Guess what, no I don’t! I’m leaving the site and buying another Chrome Messenger Bag product because their site kicks ass.

    User testing and thinking about how someone will actually use the web site you make will sell your products.

    You can still have your diarrhea button, but you gotta get the basics down first.

  4. Mike Myers says:

    Price Point has Crumpler bags on sale right now.

    http://www.pricepoint.com/thumb/2-Accessories-649-Commuter-Essentials-False.htm

    Looks like a pretty good price on the Barney Rustle, and it’s a LOT cheaper than the Chrome Metro I use. The Chrome is a lot bigger, but I do like the seat belt buckle fastener. My bag is pretty plain looking. Just grey.

  5. Quinn says:

    Thank God there is an alternative to Chrome! they are Good bags, but their price is a BIG deterant!

  6. Nick says:

    I have been using a crumpler laptop bag for years and I loved it. I just had a problem with the strap not cinching up quite tight enough for my taste. Earlier this year I got myself a new bag from twinsix that was made for them by crumpler and I absolultey love it. I would recommend it to anyone that might want it. It holds anything I might want to carry and then some … plus it looks cool on me.

    I much prefer these to anyone else. Here is the one I currently ride through the streets of Vegas with:
    http://www.twinsix.com/gear/gear_t607s07b.htm

  7. Beeks says:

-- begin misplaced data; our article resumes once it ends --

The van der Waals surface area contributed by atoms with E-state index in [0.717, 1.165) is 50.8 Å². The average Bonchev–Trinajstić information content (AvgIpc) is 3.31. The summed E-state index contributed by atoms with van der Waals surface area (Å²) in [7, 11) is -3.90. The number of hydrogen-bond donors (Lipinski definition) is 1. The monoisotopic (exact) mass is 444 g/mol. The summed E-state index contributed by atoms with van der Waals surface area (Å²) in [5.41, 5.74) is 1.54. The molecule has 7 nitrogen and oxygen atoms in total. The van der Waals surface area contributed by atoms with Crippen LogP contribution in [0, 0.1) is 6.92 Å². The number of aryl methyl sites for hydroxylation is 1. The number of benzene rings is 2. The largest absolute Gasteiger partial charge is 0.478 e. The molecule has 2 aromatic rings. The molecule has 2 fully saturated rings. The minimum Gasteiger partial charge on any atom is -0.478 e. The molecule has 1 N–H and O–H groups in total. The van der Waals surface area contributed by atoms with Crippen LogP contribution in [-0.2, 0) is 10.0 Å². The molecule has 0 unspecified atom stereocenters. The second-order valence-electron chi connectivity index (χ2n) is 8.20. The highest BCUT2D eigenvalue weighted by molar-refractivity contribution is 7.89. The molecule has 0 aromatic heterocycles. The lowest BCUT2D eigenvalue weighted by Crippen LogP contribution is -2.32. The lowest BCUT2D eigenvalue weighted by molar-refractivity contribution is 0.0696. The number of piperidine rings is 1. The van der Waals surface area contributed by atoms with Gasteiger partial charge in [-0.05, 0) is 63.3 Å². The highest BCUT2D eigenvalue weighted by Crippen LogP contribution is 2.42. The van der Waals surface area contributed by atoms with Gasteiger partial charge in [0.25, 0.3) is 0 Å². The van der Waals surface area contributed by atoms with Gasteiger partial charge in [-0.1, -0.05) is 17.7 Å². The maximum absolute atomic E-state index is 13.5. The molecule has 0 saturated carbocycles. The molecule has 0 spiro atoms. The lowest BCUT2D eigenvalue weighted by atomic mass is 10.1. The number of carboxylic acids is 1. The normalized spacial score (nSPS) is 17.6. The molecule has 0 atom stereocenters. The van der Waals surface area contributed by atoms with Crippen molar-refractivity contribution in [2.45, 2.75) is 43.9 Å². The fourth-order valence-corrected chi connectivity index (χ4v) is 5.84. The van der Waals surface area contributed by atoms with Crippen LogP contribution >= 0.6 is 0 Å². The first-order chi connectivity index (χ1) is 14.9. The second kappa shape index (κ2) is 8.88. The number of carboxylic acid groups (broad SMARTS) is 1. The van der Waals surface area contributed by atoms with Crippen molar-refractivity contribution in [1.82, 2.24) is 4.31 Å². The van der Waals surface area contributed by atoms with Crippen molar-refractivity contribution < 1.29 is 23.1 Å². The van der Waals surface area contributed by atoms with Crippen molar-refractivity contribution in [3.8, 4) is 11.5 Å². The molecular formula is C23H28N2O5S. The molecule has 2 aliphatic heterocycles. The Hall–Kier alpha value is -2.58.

What do you like about the T6 by twinsix? Does it have storage/pocket options?

  8. xcskimt (Robert) says:

    It is really great to have a choice of different types and styles of messeger/commuter bags. I really like a company called Osprey and the bag Transit. I commute too and from work with my laptop. The bag has a seperate compartment for the computer w/padding and a 1/2 dozen other pockets, pencil holders, and mesh areas to store a good number of things. The straps work well and easily adjustable. The bad is semi hard so it keeps it shape which is good/bad thing depending on preference. I commute 8 miles one way and carry my breakfast, lunch, snacks, computer, work clothes and my afternoon running gear in the bag. I have to be careful not to pack too much stuff. Have a great day.

  9. Beeks says:

    anyone remember a bag company named Sun? or something like that? From the east coast. The bike bags were totally tricked out, well though-out with great pockets, key holders, a strap with material that didn’t slide down your shoulder, etc.